Massage & Bodywork

March/April 2010

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Page 9 of 131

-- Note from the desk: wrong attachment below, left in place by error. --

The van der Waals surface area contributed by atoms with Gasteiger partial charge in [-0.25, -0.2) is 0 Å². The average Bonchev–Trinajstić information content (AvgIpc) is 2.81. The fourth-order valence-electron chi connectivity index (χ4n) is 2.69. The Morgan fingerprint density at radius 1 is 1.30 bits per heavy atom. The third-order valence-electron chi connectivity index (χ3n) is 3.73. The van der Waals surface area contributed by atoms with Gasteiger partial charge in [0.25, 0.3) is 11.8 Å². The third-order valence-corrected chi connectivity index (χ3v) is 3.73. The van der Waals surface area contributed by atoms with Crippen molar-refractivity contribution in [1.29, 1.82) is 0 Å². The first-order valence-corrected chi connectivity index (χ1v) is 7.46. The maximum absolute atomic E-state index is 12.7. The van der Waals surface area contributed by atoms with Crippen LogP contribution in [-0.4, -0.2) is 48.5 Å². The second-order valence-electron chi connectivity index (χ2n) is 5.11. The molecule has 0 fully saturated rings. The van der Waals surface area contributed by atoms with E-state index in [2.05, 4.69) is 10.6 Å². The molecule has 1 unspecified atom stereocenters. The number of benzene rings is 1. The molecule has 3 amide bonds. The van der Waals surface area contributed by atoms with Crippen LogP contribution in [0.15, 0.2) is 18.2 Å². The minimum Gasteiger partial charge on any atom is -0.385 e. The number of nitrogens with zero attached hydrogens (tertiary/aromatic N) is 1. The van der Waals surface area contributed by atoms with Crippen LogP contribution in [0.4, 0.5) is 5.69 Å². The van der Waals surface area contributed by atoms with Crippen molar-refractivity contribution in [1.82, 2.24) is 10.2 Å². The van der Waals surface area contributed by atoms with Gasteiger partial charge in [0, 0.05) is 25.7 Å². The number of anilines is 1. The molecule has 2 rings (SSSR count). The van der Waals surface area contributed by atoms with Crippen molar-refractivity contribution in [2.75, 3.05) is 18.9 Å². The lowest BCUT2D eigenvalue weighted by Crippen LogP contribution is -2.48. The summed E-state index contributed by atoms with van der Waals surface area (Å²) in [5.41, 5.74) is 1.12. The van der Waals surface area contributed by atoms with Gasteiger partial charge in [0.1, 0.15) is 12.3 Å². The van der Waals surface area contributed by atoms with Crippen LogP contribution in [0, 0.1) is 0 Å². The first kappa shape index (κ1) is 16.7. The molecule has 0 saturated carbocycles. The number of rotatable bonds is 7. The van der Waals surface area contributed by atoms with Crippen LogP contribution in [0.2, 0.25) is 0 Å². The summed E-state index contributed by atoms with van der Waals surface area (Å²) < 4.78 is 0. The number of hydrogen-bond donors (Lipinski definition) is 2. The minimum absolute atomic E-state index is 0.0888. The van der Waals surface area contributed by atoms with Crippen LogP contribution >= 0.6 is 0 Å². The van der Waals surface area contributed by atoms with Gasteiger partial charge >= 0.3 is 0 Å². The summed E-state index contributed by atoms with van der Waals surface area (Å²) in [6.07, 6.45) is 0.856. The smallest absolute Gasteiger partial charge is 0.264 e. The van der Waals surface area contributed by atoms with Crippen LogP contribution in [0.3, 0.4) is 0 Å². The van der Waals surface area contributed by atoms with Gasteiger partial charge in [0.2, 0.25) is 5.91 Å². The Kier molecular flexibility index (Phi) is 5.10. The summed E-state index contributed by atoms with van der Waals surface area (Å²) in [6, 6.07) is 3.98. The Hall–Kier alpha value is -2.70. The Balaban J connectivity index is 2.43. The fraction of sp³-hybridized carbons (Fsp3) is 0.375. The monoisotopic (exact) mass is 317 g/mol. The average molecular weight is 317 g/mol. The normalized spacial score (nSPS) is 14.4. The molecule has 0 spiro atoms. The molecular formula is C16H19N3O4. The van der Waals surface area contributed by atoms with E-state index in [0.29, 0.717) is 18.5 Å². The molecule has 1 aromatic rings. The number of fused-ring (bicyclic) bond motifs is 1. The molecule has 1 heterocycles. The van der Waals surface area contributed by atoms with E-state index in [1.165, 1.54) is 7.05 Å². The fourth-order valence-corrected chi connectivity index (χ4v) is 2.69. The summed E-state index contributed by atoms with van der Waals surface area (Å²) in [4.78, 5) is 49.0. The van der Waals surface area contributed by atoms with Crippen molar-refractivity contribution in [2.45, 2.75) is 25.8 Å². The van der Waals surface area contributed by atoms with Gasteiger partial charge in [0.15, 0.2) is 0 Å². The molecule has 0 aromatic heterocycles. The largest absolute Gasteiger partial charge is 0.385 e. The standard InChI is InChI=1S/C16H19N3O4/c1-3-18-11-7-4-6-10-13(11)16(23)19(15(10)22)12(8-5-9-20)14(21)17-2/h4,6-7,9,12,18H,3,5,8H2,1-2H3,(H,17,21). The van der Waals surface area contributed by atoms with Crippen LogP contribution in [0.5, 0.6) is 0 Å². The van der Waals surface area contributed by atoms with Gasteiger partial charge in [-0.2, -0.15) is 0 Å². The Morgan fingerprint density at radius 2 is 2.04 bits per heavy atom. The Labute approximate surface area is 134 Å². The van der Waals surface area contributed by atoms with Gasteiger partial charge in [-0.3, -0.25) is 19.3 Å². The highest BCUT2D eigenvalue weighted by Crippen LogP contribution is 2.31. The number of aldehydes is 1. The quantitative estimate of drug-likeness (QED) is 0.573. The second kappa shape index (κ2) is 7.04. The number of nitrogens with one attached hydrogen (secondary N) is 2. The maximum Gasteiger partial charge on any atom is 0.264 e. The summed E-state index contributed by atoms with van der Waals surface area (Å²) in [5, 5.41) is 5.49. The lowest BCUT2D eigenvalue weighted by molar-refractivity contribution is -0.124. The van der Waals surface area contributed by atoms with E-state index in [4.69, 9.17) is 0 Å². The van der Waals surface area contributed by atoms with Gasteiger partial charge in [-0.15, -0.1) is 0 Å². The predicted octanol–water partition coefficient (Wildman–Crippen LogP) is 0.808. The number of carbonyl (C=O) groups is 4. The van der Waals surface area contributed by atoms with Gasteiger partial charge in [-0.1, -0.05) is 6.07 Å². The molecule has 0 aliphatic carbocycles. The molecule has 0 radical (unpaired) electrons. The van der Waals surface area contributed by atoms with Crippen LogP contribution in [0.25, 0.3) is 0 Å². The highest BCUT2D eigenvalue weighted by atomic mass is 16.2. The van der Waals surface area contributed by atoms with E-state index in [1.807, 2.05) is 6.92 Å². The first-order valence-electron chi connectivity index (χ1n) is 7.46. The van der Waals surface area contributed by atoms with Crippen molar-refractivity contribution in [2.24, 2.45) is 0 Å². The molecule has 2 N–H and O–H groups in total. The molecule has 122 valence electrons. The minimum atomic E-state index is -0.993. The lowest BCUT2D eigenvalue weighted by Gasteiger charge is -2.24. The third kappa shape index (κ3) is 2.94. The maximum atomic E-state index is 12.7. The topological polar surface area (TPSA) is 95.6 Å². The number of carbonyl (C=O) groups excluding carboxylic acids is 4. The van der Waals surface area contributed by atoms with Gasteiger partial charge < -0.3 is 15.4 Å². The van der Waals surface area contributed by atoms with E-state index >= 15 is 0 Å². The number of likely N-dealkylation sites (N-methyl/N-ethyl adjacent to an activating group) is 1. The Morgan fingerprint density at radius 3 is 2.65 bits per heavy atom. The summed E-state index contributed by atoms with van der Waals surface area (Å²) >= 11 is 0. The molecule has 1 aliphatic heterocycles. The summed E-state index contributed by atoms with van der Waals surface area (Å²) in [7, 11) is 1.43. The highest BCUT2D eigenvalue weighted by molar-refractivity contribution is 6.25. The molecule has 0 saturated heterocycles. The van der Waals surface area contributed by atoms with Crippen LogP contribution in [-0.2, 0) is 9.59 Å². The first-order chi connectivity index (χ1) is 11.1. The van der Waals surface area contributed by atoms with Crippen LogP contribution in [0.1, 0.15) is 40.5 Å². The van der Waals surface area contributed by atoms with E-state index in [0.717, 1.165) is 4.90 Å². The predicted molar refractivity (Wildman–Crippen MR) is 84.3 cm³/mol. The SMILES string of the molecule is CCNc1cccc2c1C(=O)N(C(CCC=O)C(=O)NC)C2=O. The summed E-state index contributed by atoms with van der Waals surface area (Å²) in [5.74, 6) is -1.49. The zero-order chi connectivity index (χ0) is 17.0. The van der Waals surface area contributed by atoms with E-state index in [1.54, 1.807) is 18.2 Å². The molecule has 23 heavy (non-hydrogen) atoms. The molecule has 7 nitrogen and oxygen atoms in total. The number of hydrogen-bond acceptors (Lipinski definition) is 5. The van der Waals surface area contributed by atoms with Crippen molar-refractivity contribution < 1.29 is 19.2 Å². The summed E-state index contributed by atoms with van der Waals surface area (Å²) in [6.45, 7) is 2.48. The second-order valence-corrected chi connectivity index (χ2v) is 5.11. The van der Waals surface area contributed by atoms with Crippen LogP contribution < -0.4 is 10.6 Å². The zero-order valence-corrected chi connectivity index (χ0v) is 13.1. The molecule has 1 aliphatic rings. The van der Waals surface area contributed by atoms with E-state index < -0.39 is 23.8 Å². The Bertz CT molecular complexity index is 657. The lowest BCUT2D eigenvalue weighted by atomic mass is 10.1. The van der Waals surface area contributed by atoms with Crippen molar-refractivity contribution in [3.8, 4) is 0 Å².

editor's note FROM ME TO YOU KEEN COMPETITION What does the term franchise massage conjure up in your mind? Every time I write even a tiny bit on the subject, the sniper fi re zings across my desk and I get fl urries of emails from therapists asking where they can submit their resumes. We're publishing this issue's cover story to be informative, not controversial. It's time to explore the status of franchise massage in our country. It's not a point to argue; it's a phenomenon to be watched. I was cornered at a party last autumn by a therapist who turned venomous talking about a franchise massage outlet opening in her area. I started quizzing the group of about 75 people. Three people had franchise memberships. A dozen or so regularly received massage from nearby spas. Another dozen saw independent practitioners. The majority didn't get massage at all; they said it was too expensive. But these people have bucks. One woman could have paid for fi ve years of massage for the price of her purse. The competition for independents (and franchises and spas for that Rick Giase Photography. matter) isn't another therapist or a franchise outlet; it's all the other places potential clients choose to spend their dollars. We all need to do a better job of articulating the value of massage so it's seen as a necessity and an investment. More clients = more business for everyone. I've heard practitioners who are worried that massage newbies won't have a quality experience at a franchise outlet. Well, really the same concern exists whether it's a fi rst-time experience at a franchise outlet, a spa, or even with another practitioner. I think it's diffi cult for therapists to believe that there are others who can give quality massages. Do what you do to the best of your ability. We know from our reader surveys that most of you are independent practitioners, but an increasing number of you choose to work in franchise massage outlets. You've done your own marketing, scheduling, and laundry and you've run the math. Being an employee works for some. And, for others, a mix of both is the key to success. In this economy, we at ABMP watch our surveys very carefully because we want to make sure you're employed. If you're reading this and trying to fi gure out whose side I'm on, the not-so secret is that I'm on your side. Whoever you are. My job is to watch and learn, and understand as many facets of our profession as possible. Please make sure you're tuned in and taking notes about the trends in the massage profession today, too. We can all learn from the "competition," if we spend time on refl ection rather than reloading. LESLIE A. YOUNG, Editor in Chief • Proper Body Mecha • Prope 8 massage & bodywork march/april 2010

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